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Have you hit the “glass ceiling” so many times, it feels as if the top of your head is flat? Has your journey through the executive ranks seem to have stalled out? Are your dedication and hard work going unrewarded? Are you feeling underappreciated or misunderstood in the workplace? If so…welcome to The Club!

“This is THE place, where like-minded, executive-minded, forward-thinking women come to communicate—collaborate—and celebrate everything that it means to be a career-focused woman in a male-dominated work environment. This isn’t about ‘us vs. them.’ This is about us making a name for ourselves—taking a seat, and truly owning that seat, at the executive table—and doing so not as ‘clones’ of men, but as authentic, self-confident, self-empowered women.”

Amanda Blesing

2 x Author; Women’s C-Suite Mentor & Executive Coach; Founder: The She-Suite™ Club

Where empowered women empower other women. Because when women win, everyone wins.

What not to say when asking for a raise

I’ve written extensively about asking for a raise, how to negotiate a pay rise or an initial offer, and the challenges that women face when it comes to asking for a raise. What I haven’t addressed yet is what NOT to ask for or what NOT to say in order to be more successful. Interestingly there are a couple of gendered considerations here – for example, if a man mentions that he and his partner are about to have a baby, he is more likely to get a raise. In fact, this phenomenon is so common it’s even got a name – The Baby Bonus. Yet if a woman mentions she is pregnant, she still steps on egg shells for fear of rocking the boat as it’s potentially perceived as a negative on her value – a phenomenon called The Motherhood Penalty.

To help you plan your next negotiation here are some language tips to avoid to enable you to be more persuasive, and present yourself professionally and effectively.

1. Comparing Yourself to Others:

Avoid directly comparing your salary to that of your colleagues or making statements like, “I deserve a raise because I make less than [co-worker].” Focus on your own contributions and value to the company instead. To flip this on it’s head though, you could ask about when your salary was last benchmarked. In an era of salary transparency, this question is not seen as confrontational and several of my clients have done exceedingly well using this reframe.

    2. Threats or Ultimatums:

    Don’t threaten to leave the company if your request for a raise is not met. This can come across as manipulative and may damage your professional reputation. Women who use threats or ultimatums may be perceived as overly aggressive or confrontational, which can clash with societal expectations of female behaviour. It may even result in reduced opportunities or negative performance appraisals in the future.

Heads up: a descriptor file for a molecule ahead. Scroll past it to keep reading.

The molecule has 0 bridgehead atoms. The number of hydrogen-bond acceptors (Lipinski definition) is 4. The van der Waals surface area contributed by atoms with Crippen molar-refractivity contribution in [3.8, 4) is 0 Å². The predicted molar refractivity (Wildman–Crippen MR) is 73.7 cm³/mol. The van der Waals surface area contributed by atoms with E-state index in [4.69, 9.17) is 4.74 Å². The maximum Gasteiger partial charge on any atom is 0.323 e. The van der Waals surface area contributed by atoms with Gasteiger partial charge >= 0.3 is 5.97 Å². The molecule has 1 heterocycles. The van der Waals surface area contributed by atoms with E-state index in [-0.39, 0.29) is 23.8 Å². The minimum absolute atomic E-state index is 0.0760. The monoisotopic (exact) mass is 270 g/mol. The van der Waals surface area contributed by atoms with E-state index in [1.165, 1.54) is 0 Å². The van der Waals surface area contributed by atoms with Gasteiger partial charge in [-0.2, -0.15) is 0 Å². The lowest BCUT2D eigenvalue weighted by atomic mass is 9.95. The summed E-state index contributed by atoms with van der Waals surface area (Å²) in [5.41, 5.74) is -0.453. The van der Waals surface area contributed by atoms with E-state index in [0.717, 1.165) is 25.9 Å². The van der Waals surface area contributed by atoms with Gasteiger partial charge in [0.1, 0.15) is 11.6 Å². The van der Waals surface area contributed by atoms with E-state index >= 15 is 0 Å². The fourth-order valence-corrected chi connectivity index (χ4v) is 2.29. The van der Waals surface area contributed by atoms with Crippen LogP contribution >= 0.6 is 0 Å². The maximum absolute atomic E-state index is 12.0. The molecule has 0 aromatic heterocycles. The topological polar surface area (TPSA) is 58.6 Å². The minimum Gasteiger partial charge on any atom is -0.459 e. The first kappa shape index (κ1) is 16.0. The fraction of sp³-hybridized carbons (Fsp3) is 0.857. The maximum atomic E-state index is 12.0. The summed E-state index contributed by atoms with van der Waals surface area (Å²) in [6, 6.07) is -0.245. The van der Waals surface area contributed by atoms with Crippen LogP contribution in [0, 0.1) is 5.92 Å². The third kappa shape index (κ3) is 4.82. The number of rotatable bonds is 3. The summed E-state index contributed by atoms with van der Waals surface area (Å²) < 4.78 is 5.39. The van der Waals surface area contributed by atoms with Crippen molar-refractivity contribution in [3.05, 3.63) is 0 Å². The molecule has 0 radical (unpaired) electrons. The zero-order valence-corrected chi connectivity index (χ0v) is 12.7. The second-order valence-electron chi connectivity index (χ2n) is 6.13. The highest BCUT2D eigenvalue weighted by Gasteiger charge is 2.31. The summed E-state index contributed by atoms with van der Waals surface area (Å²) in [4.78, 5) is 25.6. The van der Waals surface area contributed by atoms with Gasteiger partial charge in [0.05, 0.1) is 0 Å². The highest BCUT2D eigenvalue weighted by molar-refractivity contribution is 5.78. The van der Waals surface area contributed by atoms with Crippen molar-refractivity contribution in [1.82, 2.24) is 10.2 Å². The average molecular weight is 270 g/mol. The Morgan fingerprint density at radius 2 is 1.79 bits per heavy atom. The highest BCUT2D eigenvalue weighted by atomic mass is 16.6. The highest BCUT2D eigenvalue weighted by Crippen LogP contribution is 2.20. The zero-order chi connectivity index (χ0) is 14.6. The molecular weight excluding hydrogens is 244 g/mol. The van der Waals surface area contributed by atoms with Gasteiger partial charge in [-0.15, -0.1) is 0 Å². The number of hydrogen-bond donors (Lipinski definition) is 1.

3. Personal Financial Issues:

    While it’s okay to mention financial goals or milestones as a reason for seeking a raise, avoid discussing personal financial difficulties or hardships as tempting as it may be during a cost-of-living crisis. If you’ve done your homework right you will have prepared a list of professional results including value you’ve added to the department or business, so keep your conversation focused on your professional accomplishments and the value you bring to the organisation.

    4. Demanding or Entitled Language:

    Phrases like “I deserve a raise” or “I demand a higher salary” can come across as entitled and may put your manager on the defensive. Instead, frame your request in terms of your contributions and the market value of your skills and experience. While I know you’d never do this, it bears saying.

    5. Negative Remarks About the Company:

    Criticising the company, the ELT or your colleagues during a salary negotiation is counterproductive. Stay positive and focus on the strengths of your performance and your contribution to the organisation overall.

    6. Exaggerations or False Claims:

    While gilding the lily might be tempting when it comes to claiming credit for your achievements, it’s best to be honest and transparent about your various contributions and not over extrapolate or claim credit for others work. The sting in the tail for women who do this, will not just undermine your negotiation attempts but can also be damaging to your reputation and career in the long run.

    7. Negative Language or Attitude:

    Maintain a positive and professional demeanour throughout the conversation. Complaining, criticising, bad-mouthing others will all undermine not just your negotiation attempts but your managers view of your professionalism. In fact, if you’re in a bad mood for any reason on the day you are scheduled for a discussion about a raise, I’d consider postponing it until such time as you’re in a better mood. It’s that important.

    By avoiding these language pitfalls and focusing on your professional progress and results, the value you have added to the department or even the company, you can present a compelling case for a raise in a professional and persuasive manner and are more likely to be successful to boot.

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    What My Incredible Clients Have to Say…

    Thank you so much Amanda. You have brought out the best of me and put it on a page.

    Amanda helped me build my digital brand with a strategic approach that’s aligned to my long-term career goals. I learned to add value and richness to my network and customers, and I have a visibility strategy that is above the line and future-focused!

    It’s a blast working with Amanda – I can feel the momentum growing – now a matter of me putting my foot on the pedal to get myself out there in full confidence!

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